In March this year we blogged about the introduction of the Healthcare Safety Investigation Bureau (“HSIB”); a body set up to investigate the worst failings in patient safety each year. The idea behind the Bureau is to set up an organisation akin to the Air Accident Investigation Bureau (“AAIB”), which has been tremendously successful in reducing air accidents by way of a “no fault” style of investigation.
Like the AAIB, the idea is that HSIB investigators will be solely interested in the cause of errors that have led to serious harm to patients, and how measures can be put in place to avoid this in the future. The investigations will not apportion blame to individual clinicians, in the hope that offering this “safe space” will encourage doctors and other NHS staff to come forward with information that might assist HSIB.
But MP’s have criticised the way in which HSIB has been implemented, and raise concerns about its independence from those it will be investigating. The Public Administration and Constitutional Affairs Committee (“PACAC”), a group of cross-party MP’s has raised concern that without the implementation of laws to ensure HSIB’s independence and this “safe space” that is considered crucial for thorough investigations to be undertaken, HSIB will fail in its efforts.
HSIB will be set up later in 2016 within the NHS Improvements organisation; a body that overseas the practices of NHS Trusts throughout the country. The fact that HSIB will be a part of the organisational structure that it will be investigating has led to questions over whether or not HSIB can be truly independent.
The committee’s chairman, Bernard Jenkin MP, has said:
The secretary of state’s decision to set HSIB up as an NHS quango as a permanent response to our recommendations was both disappointing and would be unacceptable … but the prospect of a secure legislative base will enable HSIB to emulate the successful air, marine and rail investigation branches”.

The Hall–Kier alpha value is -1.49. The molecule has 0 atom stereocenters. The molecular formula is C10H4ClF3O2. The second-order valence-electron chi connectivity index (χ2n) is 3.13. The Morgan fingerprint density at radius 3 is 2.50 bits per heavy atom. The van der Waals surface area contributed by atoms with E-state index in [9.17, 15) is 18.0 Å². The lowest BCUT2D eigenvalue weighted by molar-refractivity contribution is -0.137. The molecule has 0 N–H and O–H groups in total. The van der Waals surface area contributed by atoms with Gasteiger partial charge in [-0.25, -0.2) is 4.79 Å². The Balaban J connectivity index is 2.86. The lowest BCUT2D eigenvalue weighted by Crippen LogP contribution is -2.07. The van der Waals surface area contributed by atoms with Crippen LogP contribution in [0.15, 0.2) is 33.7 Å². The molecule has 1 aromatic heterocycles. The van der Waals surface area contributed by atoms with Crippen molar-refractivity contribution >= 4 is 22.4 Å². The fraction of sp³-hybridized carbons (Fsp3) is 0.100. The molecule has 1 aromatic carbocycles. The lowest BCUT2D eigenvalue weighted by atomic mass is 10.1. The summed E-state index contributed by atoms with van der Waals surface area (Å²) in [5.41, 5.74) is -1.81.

The government has not yet committed to rolling out legislation to ensure HSIB’s objectives can be met, but the Department of Health has said “we agree that the independence of the branch will be essential to its success, which is why we made explicit legal provisions for its independence when we set it up”.
Independence is not the only issue being raised, however, in respect of HSIB’s likely effectiveness in protecting patient safety. Action Against Medical Accidents (“AvMA”) a leading charity campaigning for patient safety and of which Clarke Willmott is a member, has said that the focus on creating a “safe space” for the clinicians involved in the investigation is not putting a patient’s interest first. Peter Walsh, Chief Executive of AvMA said “this would undermine public confidence in HSIB and run against the principle of the newly created duty of candour”. The principle behind the duty of candour is to ensure that hospitals and their staff acknowledge errors that have been made by them, and this protection of wrongdoers identified in HSIB’s reports might be at odds with that principle.
As with any new body or initiative, we must give HSIB time to settle into its role and assess the quality of its investigations in the coming years, but there is no doubt that campaigners will be calling for change if HSIB’s effectiveness is hindered by its connection to the NHS and a lack of statutory framework behind it.
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